Reviewed by GREG KING

Director: Paolo Sorrentino

Stars: Michael Caine, Harvey Keitel, Rachel Weisz, Paul Dano, Jane Fonda, Alex MacQueen, Roly Serrano, Ed Stoppard, Luna Zimic Mijovic, Paloma Faith.

Music and images have always played an important part in the films of Italian director Paolo Sorrentino, who won an Oscar for his grandiose and occasionally self-indulgent Felliniesque The Great Beauty, a film that divided audiences. These elements also play an important role in his latest film Youth, which is a surreal, melancholy, bittersweet, visually sumptuous, poetic and occasionally existential meditation on life, memory, loneliness, aging, mortality and art. Youth is Sorrentino’s second English language film, following This Must be The Place, which starred Sean Penn. While it may be more accessible than The Great Beauty it is still a film that lacks broad appeal for mainstream audiences. But what remains is the fact that Sorrentino has a strikingly singular vision as a filmmaker and his command of the craft is evident in virtually every frame of Youth.

The film is set in a luxurious health resort and spa located in the foothills of the picturesque Swiss Alps. Fred Ballinger (Michael Caine) is a retired composer and conductor who is enjoying a therapeutic stay at the resort courtesy of his concerned daughter Lena (Rachel Weisz). He is approached by a royal emissary (Alex MacQueen) to come out of retirement to conduct a special performance of his masterwork Simple Songs for a special Royal Command performance to celebrate Prince Phillip’s birthday. Ballinger is reluctant to participate and politely refuses the offer. Unfortunately one does not easily refuse Her Majesty, and the pressure to briefly come out of retirement continues.

Meanwhile his film director friend Mick (Harvey Keitel) is trying to out the finishing touches on a new script while wondering whether he will ever complete another motion picture. And Jimmy Tree (Paul Dano) is an angst ridden young actor known for one superhero role. He is struggling to psyche himself up for his latest role, in which he will play a controversial figure in a change of pace.

Youth is certainly beautiful to look at, and is a feast of colour and movement. Sorrentino’s regular cinematographer Luca Bigazzi captures some seductive visuals and lush, gorgeous images. And David Lang’s haunting score is achingly beautiful. But the pace may be a little too meandering for some, and its esoteric nature will not appeal to others.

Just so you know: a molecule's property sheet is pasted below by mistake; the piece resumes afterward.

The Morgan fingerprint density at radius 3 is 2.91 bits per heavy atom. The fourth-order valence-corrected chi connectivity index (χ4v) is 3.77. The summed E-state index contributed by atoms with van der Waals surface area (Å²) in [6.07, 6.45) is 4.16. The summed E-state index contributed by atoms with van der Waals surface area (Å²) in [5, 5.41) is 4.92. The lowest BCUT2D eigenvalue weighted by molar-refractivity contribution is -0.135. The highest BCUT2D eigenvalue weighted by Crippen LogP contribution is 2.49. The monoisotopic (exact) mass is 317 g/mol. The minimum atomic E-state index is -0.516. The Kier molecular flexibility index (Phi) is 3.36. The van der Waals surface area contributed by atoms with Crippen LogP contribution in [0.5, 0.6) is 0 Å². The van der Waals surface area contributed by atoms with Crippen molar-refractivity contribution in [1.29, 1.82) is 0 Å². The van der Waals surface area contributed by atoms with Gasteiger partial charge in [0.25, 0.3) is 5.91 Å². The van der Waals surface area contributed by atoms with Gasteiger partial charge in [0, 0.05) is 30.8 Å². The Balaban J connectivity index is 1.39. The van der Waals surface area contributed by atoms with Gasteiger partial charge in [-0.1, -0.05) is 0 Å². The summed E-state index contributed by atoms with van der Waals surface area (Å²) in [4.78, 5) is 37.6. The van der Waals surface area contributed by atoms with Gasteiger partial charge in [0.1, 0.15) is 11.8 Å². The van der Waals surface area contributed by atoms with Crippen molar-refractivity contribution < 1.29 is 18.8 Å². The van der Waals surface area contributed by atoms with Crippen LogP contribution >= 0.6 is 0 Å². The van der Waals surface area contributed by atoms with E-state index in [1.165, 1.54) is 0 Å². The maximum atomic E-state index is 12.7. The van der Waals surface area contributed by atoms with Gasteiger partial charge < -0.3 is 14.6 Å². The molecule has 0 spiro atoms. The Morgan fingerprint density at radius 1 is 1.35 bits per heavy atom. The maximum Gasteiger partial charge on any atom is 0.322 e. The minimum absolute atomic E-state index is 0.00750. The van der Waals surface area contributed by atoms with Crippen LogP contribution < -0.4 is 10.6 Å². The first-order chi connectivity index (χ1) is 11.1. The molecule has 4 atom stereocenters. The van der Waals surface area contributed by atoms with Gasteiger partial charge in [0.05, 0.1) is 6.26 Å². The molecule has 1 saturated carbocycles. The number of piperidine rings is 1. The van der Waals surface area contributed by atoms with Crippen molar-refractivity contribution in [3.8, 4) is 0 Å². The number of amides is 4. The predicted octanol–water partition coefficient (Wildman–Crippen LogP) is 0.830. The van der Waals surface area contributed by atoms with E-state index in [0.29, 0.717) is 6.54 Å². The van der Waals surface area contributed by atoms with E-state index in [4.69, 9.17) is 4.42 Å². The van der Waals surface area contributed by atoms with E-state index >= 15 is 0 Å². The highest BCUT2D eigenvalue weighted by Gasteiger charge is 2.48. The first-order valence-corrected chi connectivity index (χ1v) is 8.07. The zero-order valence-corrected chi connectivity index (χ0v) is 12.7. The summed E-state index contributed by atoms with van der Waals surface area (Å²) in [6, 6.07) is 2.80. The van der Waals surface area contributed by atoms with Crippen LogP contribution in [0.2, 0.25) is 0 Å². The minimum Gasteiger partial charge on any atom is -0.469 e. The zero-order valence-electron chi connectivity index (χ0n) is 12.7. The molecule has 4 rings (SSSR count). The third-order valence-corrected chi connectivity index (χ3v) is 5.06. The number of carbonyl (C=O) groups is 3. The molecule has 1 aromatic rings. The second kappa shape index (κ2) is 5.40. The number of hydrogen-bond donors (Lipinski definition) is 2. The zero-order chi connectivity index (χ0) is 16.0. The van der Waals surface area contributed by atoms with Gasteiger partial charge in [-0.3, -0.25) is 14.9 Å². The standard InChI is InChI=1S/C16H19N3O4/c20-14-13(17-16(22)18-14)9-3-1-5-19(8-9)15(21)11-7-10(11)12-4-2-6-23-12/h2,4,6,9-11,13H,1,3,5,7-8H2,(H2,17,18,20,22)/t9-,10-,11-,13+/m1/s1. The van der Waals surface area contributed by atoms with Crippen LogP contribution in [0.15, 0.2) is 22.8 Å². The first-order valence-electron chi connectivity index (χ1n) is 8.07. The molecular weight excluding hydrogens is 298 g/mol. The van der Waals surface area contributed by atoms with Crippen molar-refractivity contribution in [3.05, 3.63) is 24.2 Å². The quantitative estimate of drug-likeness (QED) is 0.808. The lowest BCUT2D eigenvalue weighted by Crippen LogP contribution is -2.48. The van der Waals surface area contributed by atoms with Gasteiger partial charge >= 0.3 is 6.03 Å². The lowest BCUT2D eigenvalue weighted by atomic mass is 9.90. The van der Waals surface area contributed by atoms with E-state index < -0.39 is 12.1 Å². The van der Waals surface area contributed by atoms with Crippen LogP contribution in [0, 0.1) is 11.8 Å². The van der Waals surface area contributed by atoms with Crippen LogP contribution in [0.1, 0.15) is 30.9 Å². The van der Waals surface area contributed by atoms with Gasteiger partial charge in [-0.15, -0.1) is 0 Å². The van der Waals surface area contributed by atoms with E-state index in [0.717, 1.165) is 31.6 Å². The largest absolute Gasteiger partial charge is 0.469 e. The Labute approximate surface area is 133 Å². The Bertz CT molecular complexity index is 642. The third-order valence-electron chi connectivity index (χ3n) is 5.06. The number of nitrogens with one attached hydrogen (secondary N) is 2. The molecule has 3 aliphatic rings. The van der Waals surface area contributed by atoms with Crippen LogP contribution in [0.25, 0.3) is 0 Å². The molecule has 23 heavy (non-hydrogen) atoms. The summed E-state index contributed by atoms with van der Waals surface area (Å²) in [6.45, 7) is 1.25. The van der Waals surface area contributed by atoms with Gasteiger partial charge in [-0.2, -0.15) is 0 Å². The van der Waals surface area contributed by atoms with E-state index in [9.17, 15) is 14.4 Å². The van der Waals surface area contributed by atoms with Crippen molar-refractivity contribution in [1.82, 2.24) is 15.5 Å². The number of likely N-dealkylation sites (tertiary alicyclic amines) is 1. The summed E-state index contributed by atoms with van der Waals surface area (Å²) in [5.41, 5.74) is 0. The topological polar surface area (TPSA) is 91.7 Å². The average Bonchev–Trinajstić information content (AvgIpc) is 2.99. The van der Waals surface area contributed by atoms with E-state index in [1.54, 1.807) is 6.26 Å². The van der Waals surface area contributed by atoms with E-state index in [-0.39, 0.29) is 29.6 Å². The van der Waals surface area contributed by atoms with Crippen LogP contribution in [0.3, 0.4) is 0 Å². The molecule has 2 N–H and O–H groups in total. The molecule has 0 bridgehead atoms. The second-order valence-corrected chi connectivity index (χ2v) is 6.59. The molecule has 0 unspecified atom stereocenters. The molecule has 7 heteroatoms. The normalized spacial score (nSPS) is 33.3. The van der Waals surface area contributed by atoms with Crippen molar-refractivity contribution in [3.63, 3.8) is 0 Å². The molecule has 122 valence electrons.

A number of surreal fantasy sequences punctuate the leisurely paced and meandering narrative, which unfolds as a series of vignettes. Sorrentino has littered the film with a gallery of eccentric characters, including an overweight former soccer star, a vivacious young masseuse, and an elderly couple who never speak to each other. There are lots of smaller moments that register emotionally and help to illustrate the film’s big themes. And the script is peppered with moments of dry wit.

The film boasts one of Caine’s more nuanced performances for some time, a role that Sorrentino created especially with him in mind; here he seems engaged and committed to the character, a remarkable contrast to his bland performance in the recent, dire supernatural fantasy The Last Witchhunter, a film he obviously did purely for the money. And Keitel dials back his usual intense persona here for a more layered and subtle performance as a director trying to rekindle his passion for the medium. This is some of his best work in ages as well. Caine and Keitel develop a wonderful rapport as a pair of grumpy old men comparing ailments and reflecting back on their past mistakes and regrets.

And Weisz as usual is good as Ballinger’s daughter who verbally eviscerates her father during one intimate scene in which she accuses him of placing his music ahead of his family. Jane Fonda makes the most of her small scene with a strong performance as Brenda, a veteran actress and Mick’s former muse who turns up at the spa and criticises the current trend of movie making in Hollywood.



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